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April 8 a painful day for son whose mother died in mid-air collision 70 years ago

The Moose Jaw Museum and Art Gallery held a special commemoration event on April 8 to honour the mid-air collision and people killed in it, with nearly 50 people in attendance, including four generations of the Hadwen family.

For the past 70 years, Larry Hadwen has paused every April 8 to remember his mother, Martha, who was one of 37 people killed when two planes collided over Moose Jaw. 

Martha, 36, was cleaning the Gordon Hume home on Third Avenue Northeast on that fateful day in 1954 when a Royal Canadian Air Force (RCAF) Harvard training plane and a Trans-Canada Airlines (TCA) North Star collided in clear skies at 10:02 a.m. Parts of the airliner crashed into the home and killed Mrs. Hadwen, who was the only local fatality.

Meanwhile, the crash also killed RCAF officer Thomas Andrew Thorrat and the 35 people on the passenger plane.   

The Moose Jaw Museum and Art Gallery held a special commemoration event on April 8 with nearly 50 people in attendance, including four generations of the Hadwen family, municipal dignitaries, 15 Wing Airbase personnel, and poet Robert (Bob) Currie.

Afterward, people could place flowers in an exhibit room dedicated to the crash. Harriet Hynes, 6, the great-great-granddaughter of Mrs. Hadwen, was one person to do so. 

Whenever this date rolls around, Hadwen becomes 11 years old again and remembers walking to Empire School with his mother and brother, Bill. He recalls reaching the playground and saying goodbye to his mom “just like a normal day,” without knowing what would eventually happen.

“As I got older, I got thinking, what she was doing when she died was looking after kids. And it means a lot,” he said emotionally. “And like Bob described in his poem, she was a cleaning lady, (but) she was lot more than that to us.”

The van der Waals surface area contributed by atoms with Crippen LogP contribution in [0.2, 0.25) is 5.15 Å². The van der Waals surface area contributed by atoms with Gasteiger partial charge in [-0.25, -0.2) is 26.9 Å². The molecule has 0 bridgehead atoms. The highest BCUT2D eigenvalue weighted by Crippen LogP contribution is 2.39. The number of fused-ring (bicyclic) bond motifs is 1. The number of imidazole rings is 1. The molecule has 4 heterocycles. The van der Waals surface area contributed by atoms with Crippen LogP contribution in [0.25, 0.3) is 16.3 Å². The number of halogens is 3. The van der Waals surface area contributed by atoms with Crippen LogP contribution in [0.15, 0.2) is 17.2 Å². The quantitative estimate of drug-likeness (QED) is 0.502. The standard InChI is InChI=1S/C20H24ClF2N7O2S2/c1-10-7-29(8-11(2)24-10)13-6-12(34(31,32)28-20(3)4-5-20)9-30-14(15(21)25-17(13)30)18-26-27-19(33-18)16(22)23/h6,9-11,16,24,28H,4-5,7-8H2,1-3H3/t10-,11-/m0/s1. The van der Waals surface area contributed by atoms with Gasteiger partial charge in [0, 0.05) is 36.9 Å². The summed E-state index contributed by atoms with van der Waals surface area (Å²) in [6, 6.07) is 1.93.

Hadwen recalled being outside at recess and hearing kids talk about the crash but not thinking much about it. However, while playing baseball, a thought of, “I wonder where my mother is?” popped into his head. An older cousin later picked up the Hadwen brothers and told them the grim news. 

“But I knew … (because) as soon as the principal came to the room to get us, I knew what happened,” he continued. 

Hadwen, 81, emotionally said that he arrived home to see his four-year-old sister Marie — not comprehending the situation — sitting by the window waiting for their mother to come back from work. 

Mrs. Hadwen’s funeral was held four days later at the Alliance Tabernacle Church, with more than 500 people attending, including the mayor and aldermen. Hadwen recalled going to the cemetery and watching the casket sink into the ground.

Hadwen doesn’t visit the cemetery often, although his last trip was about four years ago when he buried his daughter there beside his mother. 

“It still looks like it did back then; nothing’s changed,” he said, adding his younger brother Bill died several years ago while Marie now lives in British Columbia.

Hadwen later taught for 27 years at Central Collegiate and met Bob Currie, with the two becoming friends. He appreciated the community poet — a good guy and “very sensitive man” — reciting some verses during the ceremony. 

“I loved (the poem). It’s so personal,” Hadwen added. “I had to catch my breath for a moment … as he was reading it because nobody reads like a poem like Bob Currie does. He’s one of my heroes.”

Paula Shareski, Larry’s daughter, said her grandmother’s death was tough on the family, with Marie going to live with an aunt and uncle because the father, Steve, was unable to look after all three kids; Steve never recovered from the incident. Yet, Larry and Marie have reconnected as adults and become close. 

The family appreciates the MJMAG for putting on the service and having a dedicated room, she added. She brings her children and grandchildren there since it has become a special place. 

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